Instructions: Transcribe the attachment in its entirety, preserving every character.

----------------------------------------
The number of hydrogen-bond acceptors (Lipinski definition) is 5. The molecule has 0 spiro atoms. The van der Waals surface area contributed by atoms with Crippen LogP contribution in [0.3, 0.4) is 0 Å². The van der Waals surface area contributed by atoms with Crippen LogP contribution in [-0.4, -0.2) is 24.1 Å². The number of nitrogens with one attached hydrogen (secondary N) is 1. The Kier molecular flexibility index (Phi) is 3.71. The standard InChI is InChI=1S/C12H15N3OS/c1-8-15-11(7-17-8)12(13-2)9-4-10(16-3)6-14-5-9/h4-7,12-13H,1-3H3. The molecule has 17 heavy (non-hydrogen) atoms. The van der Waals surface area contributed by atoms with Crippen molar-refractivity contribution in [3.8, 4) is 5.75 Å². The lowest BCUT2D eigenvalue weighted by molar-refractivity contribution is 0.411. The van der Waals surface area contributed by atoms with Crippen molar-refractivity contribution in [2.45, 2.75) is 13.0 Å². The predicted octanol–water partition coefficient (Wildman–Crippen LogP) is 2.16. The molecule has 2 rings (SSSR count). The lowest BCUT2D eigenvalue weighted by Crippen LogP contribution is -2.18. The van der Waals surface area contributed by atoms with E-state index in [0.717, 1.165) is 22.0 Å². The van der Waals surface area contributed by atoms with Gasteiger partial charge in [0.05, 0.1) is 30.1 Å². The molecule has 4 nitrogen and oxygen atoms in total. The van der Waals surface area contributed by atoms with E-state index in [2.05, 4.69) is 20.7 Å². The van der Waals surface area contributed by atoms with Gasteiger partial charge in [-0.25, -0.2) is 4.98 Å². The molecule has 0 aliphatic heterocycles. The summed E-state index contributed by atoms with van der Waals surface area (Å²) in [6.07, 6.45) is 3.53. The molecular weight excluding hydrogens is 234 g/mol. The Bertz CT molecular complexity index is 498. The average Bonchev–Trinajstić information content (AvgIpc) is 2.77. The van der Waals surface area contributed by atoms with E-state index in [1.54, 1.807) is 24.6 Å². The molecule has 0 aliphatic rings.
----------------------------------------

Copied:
The number of hydrogen-bond acceptors (Lipinski definition) is 5. The molecule has 0 spiro atoms. The van der Waals surface area contributed by atoms with Crippen LogP contribution in [0.3, 0.4) is 0 Å². The van der Waals surface area contributed by atoms with Crippen LogP contribution in [-0.4, -0.2) is 24.1 Å². The number of nitrogens with one attached hydrogen (secondary N) is 1. The Kier molecular flexibility index (Phi) is 3.71. The standard InChI is InChI=1S/C12H15N3OS/c1-8-15-11(7-17-8)12(13-2)9-4-10(16-3)6-14-5-9/h4-7,12-13H,1-3H3. The molecule has 17 heavy (non-hydrogen) atoms. The van der Waals surface area contributed by atoms with Crippen molar-refractivity contribution in [3.8, 4) is 5.75 Å². The lowest BCUT2D eigenvalue weighted by molar-refractivity contribution is 0.411. The van der Waals surface area contributed by atoms with Crippen molar-refractivity contribution in [2.45, 2.75) is 13.0 Å². The predicted octanol–water partition coefficient (Wildman–Crippen LogP) is 2.16. The molecule has 2 rings (SSSR count). The lowest BCUT2D eigenvalue weighted by Crippen LogP contribution is -2.18. The van der Waals surface area contributed by atoms with E-state index in [0.717, 1.165) is 22.0 Å². The van der Waals surface area contributed by atoms with Gasteiger partial charge in [0.05, 0.1) is 30.1 Å². The molecule has 4 nitrogen and oxygen atoms in total. The van der Waals surface area contributed by atoms with E-state index in [2.05, 4.69) is 20.7 Å². The van der Waals surface area contributed by atoms with Gasteiger partial charge in [-0.25, -0.2) is 4.98 Å². The molecule has 0 aliphatic heterocycles. The summed E-state index contributed by atoms with van der Waals surface area (Å²) in [6.07, 6.45) is 3.53. The molecular weight excluding hydrogens is 234 g/mol. The Bertz CT molecular complexity index is 498. The average Bonchev–Trinajstić information content (AvgIpc) is 2.77. The van der Waals surface area contributed by atoms with E-state index in [1.54, 1.807) is 24.6 Å². The molecule has 0 aliphatic rings.